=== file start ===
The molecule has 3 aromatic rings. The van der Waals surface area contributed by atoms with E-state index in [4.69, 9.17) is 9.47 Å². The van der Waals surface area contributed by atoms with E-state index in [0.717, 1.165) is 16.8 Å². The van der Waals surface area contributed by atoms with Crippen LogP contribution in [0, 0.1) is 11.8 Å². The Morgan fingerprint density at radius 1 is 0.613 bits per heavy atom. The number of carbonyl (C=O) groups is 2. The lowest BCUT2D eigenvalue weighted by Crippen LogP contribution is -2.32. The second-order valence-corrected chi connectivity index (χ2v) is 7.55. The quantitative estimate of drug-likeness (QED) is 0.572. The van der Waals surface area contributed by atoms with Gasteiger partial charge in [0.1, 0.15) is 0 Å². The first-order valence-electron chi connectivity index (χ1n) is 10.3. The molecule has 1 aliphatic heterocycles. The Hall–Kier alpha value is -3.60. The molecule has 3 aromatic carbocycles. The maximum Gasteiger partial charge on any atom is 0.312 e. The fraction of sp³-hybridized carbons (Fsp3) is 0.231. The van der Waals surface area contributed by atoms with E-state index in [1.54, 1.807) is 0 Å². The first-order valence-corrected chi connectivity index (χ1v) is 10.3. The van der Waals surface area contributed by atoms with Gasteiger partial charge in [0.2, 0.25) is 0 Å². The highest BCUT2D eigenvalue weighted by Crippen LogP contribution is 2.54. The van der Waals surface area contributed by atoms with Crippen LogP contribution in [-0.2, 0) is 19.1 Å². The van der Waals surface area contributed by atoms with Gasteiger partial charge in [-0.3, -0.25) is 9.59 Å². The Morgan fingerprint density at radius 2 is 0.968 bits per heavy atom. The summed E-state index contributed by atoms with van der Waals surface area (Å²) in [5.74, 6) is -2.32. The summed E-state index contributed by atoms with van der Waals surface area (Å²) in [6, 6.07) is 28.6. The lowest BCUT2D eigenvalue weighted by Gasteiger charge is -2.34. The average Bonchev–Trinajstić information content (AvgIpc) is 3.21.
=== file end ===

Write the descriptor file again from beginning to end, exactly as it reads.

The molecule has 3 aromatic rings. The van der Waals surface area contributed by atoms with E-state index in [4.69, 9.17) is 9.47 Å². The van der Waals surface area contributed by atoms with E-state index in [0.717, 1.165) is 16.8 Å². The van der Waals surface area contributed by atoms with Crippen LogP contribution in [0, 0.1) is 11.8 Å². The Morgan fingerprint density at radius 1 is 0.613 bits per heavy atom. The number of carbonyl (C=O) groups is 2. The lowest BCUT2D eigenvalue weighted by Crippen LogP contribution is -2.32. The second-order valence-corrected chi connectivity index (χ2v) is 7.55. The quantitative estimate of drug-likeness (QED) is 0.572. The van der Waals surface area contributed by atoms with Gasteiger partial charge in [0.1, 0.15) is 0 Å². The first-order valence-electron chi connectivity index (χ1n) is 10.3. The molecule has 1 aliphatic heterocycles. The Hall–Kier alpha value is -3.60. The molecule has 3 aromatic carbocycles. The maximum Gasteiger partial charge on any atom is 0.312 e. The fraction of sp³-hybridized carbons (Fsp3) is 0.231. The van der Waals surface area contributed by atoms with E-state index in [1.54, 1.807) is 0 Å². The first-order valence-corrected chi connectivity index (χ1v) is 10.3. The van der Waals surface area contributed by atoms with Gasteiger partial charge in [0.2, 0.25) is 0 Å². The highest BCUT2D eigenvalue weighted by Crippen LogP contribution is 2.54. The van der Waals surface area contributed by atoms with Crippen LogP contribution in [-0.2, 0) is 19.1 Å². The van der Waals surface area contributed by atoms with Gasteiger partial charge in [-0.3, -0.25) is 9.59 Å². The Morgan fingerprint density at radius 2 is 0.968 bits per heavy atom. The summed E-state index contributed by atoms with van der Waals surface area (Å²) in [5.74, 6) is -2.32. The summed E-state index contributed by atoms with van der Waals surface area (Å²) in [6, 6.07) is 28.6. The lowest BCUT2D eigenvalue weighted by Gasteiger charge is -2.34. The average Bonchev–Trinajstić information content (AvgIpc) is 3.21.